Edmonton

Knotty Pine Cabins to start selling tiny homes on wheels

A growing number of Edmontonians are seeking out smaller and smaller homes — micro homes, in fact.

Edmonton-based company's small-footprint homes currently start at $9,700

These days, more and more people are trying to scale back and live small (and mobile) - a trend that Edmonton-based Knotty Pine Cabins is hoping to cash in on with its new micro-home prototypes. (Knotty Pine Cabins/Facebook)

A growing number of Edmontonians are seeking out smaller and smaller homes — micro homes, in fact.

The homes, which can be as little as 100 or 200 square feet, have been gathering attention online and through shows like Tiny House Nation for several years, but are still relatively new in practice here in Edmonton.

Edmonton-based Knotty Pine Cabins began assembling small lodges and guest cabins in 2007 (a 12' x 12' structure starts at $9,700), before gradually moving into larger, more regular-sized houses.

Currently, the company's smallest cabin has a 12' x 12' footprint, but they're looking into an even smaller model that could be mounted on a flat-deck trailer. (Knotty Pines Cabins/Facebook)
But now the company is returning to its tiny-home roots, says company vice-president Alana Depelteau.

They've developed several micro-home prototypes, small enough to fit on a flat-deck trailer.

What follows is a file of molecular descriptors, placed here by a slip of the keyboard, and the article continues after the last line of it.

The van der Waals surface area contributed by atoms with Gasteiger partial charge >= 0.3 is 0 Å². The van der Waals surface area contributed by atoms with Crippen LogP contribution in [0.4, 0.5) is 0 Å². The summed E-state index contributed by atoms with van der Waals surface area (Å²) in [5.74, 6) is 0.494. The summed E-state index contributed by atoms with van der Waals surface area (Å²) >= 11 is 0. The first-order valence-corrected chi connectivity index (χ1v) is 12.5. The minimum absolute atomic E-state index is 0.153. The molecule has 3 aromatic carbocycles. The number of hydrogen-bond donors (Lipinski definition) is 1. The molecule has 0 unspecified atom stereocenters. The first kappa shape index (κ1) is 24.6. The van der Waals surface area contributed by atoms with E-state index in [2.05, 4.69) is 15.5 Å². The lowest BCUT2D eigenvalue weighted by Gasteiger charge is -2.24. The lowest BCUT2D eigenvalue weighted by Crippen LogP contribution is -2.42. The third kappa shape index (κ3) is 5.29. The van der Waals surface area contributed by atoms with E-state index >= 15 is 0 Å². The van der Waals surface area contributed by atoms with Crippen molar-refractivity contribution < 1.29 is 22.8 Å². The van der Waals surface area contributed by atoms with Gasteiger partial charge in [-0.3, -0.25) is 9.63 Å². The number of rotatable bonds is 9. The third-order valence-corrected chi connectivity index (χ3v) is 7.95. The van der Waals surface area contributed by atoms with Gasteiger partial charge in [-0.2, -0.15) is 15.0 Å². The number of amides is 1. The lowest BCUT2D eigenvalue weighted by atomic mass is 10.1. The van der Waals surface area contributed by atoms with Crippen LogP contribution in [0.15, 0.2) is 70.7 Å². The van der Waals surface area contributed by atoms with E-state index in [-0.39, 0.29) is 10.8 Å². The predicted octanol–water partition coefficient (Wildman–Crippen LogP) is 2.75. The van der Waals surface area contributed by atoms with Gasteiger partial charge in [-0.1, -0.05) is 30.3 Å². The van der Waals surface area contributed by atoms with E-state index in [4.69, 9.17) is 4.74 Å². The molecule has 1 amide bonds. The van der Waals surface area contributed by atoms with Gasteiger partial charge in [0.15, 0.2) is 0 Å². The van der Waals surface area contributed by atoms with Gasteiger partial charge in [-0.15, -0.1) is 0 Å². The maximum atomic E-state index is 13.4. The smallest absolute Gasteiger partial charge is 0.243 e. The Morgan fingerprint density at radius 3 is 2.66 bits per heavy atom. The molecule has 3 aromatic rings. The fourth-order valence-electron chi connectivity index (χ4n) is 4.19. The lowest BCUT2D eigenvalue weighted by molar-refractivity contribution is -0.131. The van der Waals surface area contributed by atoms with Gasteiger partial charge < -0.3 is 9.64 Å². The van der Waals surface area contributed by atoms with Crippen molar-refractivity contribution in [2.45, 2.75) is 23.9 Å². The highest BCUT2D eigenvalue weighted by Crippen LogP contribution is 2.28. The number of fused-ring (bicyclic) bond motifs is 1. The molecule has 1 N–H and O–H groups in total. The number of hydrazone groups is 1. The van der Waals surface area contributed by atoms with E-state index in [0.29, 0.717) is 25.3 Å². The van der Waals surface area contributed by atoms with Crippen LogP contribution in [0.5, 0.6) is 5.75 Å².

"It's almost like a mobile home but the look is more like a real home," Depelteau said on Wednesday.

"It's laid out like a standard home, but very very small. everything's on a small scale — there's a tiny little kitchen and then the couch will flip into the kitchen table."

Once they go on sale, the micro-homes will be sold as packaged materials, with assembly required. The company also leaves electrical and plumbing up to the buyer.

Depelteau said the prototypes have been designed to stay on the trailer, keeping them easily movable, but noted buyers could also plant their home on the ground if they preferred.

Now, she says, people are calling the company every day wanting to find out more about the micro-home options available.

Many of the callers are snowbirds, she said — people who want a summer home in the south or out of town, but on a budget. 

But an increasing number of people are also looking to move into a small space on a full-time basis — both in and out of the city.

"There's a lot of people that are in the city that just want to get out of the city and they want to downsize. I hear that word a lot from a lot of our customers"

For now, Depelteau says, the number of micro-homes in Edmonton may be limited by zoning requirements, which can specify a minimum footprint, preventing homeowners from going too small.

But the city's Andrew Sherstone said the Edmonton Zoning Bylaw does not contain any regulations pertaining to minimum footprints for structures, only maximums.

Knotty Pine Cabins plans to start selling its tiny homes on wheels soon.

Comments

To encourage thoughtful and respectful conversations, first and last names will appear with each submission to CBC/Radio-Canada's online communities (except in children and youth-oriented communities). Pseudonyms will no longer be permitted.

By submitting a comment, you accept that CBC has the right to reproduce and publish that comment in whole or in part, in any manner CBC chooses. Please note that CBC does not endorse the opinions expressed in comments. Comments on this story are moderated according to our Submission Guidelines. Comments are welcome while open. We reserve the right to close comments at any time.

Become a CBC Member

Join the conversation  Create account

Already have an account?

now